Proliferations of synthetic drugs – an emerging issue for toxicology in Australia
Associate Professor Dimitri Gerostamoulos, Head of Forensic Science and Chief Toxicologist at the Victorian Institute of Forensic Medicine and Scientific Services, has been a representative of the United Nations Office of Drug and Crime (UNODC) for the past two years. Established in 1997, UNODC is a global leader in the struggle against illicit drugs and international crime. In his role with the UNODC, A/Prof Gerostamoulos is assisting in developing policies and procedures to reduce harm from new synthetic drugs.
In relation to drug overdoses, A/Prof Gerostamoulos says that positive tests are split about 50/50 between prescription drugs and illicit drugs. He explains that traditional illicit drugs such as methylamphetamine, cannabis, and heroin still remain prevalent and dominate in terms of their presence and their harm; however there is a significant rise in the use of novel synthetic drugs.
“Synthetic drugs are certainly increasing in prevalence not only in Australia but across the globe. Forensic laboratories have the capacity to measure some of these; however more than 750 new synthetic drugs have been identified and this list grows weekly. As a result, it is extremely difficult for laboratories to have standardised and validated methods to try to keep up with the proliferation of these new psychoactive substances.
“We know synthetic drugs are popular in terms of their use and distribution and, as a result, there are a number of deaths that have been reported due to their consumption. The amounts of new synthetic drugs required to have an effect have become much smaller, which is one of the reasons they have become popular. This is particularly true of some of the newer opioid derivatives. Instead of grams or kilograms, these drugs are available in the milligram level, which means they are far easier to shift in drug markets. I’m involved with the U.N. to try to establish an early warning system to raise awareness of the dangers of using these types of drugs, particularly where they have been identified in fatalities or overdoses.”
Fentanyl derivatives are far more dangerous than traditional illicit drugs. Their potency ranges from 100 to 1000 times greater than that of morphine. A/Prof Gerostamoulos explains that, although many of these fentanyl analogs are not in Australia as yet, and there isn’t any indication that they are coming to our shores, he recognises that Australia tends to follow a similar drug pattern to the U.S. in terms of opioid mortality and illicit drugs.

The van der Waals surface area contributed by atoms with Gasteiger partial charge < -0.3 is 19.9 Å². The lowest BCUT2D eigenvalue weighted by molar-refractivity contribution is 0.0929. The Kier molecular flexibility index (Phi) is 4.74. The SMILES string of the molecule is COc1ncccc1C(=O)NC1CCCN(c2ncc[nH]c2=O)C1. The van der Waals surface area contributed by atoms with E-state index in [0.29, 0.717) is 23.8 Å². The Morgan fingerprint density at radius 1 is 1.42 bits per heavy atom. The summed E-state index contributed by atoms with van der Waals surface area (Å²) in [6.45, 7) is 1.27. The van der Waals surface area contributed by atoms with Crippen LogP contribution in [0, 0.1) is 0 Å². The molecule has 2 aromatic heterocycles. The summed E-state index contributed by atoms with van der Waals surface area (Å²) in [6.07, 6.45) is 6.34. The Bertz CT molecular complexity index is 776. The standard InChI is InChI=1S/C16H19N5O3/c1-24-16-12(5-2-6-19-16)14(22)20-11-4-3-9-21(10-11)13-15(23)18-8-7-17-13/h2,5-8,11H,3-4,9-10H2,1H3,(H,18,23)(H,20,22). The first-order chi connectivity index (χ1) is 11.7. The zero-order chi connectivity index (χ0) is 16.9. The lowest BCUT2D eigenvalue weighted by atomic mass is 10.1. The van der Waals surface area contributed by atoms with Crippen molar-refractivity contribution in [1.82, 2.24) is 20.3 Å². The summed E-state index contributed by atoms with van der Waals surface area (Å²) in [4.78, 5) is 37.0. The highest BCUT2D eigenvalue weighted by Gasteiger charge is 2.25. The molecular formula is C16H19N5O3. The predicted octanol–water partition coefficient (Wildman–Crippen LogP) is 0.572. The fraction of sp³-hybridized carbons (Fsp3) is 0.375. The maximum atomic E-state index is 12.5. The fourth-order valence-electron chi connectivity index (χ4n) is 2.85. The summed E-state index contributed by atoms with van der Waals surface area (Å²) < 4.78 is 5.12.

“This is the greatest surge in synthetic drugs that has been seen since these drugs were first characterised in 2008; this is especially true for the fentanyl derivatives over the past 12 to 18 months. It’s been suggested that there may be not hundreds, but thousands of possible fentanyl derivatives that might be chemically synthesised. Most of these fentanyl derivatives come from China and some from European and local markets. In a recent toxicology meeting I attended in Florida, the U.S. Drug Enforcement Agency (DEA) are quite concerned by the rapidity of distribution and uptake of many of these fentanyl derivatives.
“There have been a large number of deaths in North America due to overdoses involving these more potent fentanyl derivatives. There are hundreds of fentanyl derivatives that are being synthesised and have been distributed, mainly in Canada and in some parts of the U.S. These countries have experienced thousands of fentanyl-related deaths due to these very potent drugs.
“While we might not have the same level of cocaine use in Australia as that experienced in the U.S, we certainly have similar issues with all the other drugs, including opioids and benzodiazepines. The use of fentanyl analogs may become a significant issue in Australia in the future. There is some progress in relation to identifying if these drugs that are present in an overdose or in a fatality as well as seized material; however this is an emerging issue for toxicology and law enforcement in this country.”
A/Prof Gerostamoulos warns, “The messages and dangers surrounding traditional illicit drugs still stand; however, for people who are seeking the use of novel opioid derivatives which are very toxic indeed, they need to be aware of the high level of risk involved. These drugs are not just potent, but extremely toxic and potentially fatal, even at very low concentrations.”
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This article appeared in the February 2018 Edition of ePathWay which is an online magazine produced by the Royal College of Pathologists of Australasia (http://www.rcpa.edu.au/Library/Publications/ePathway).
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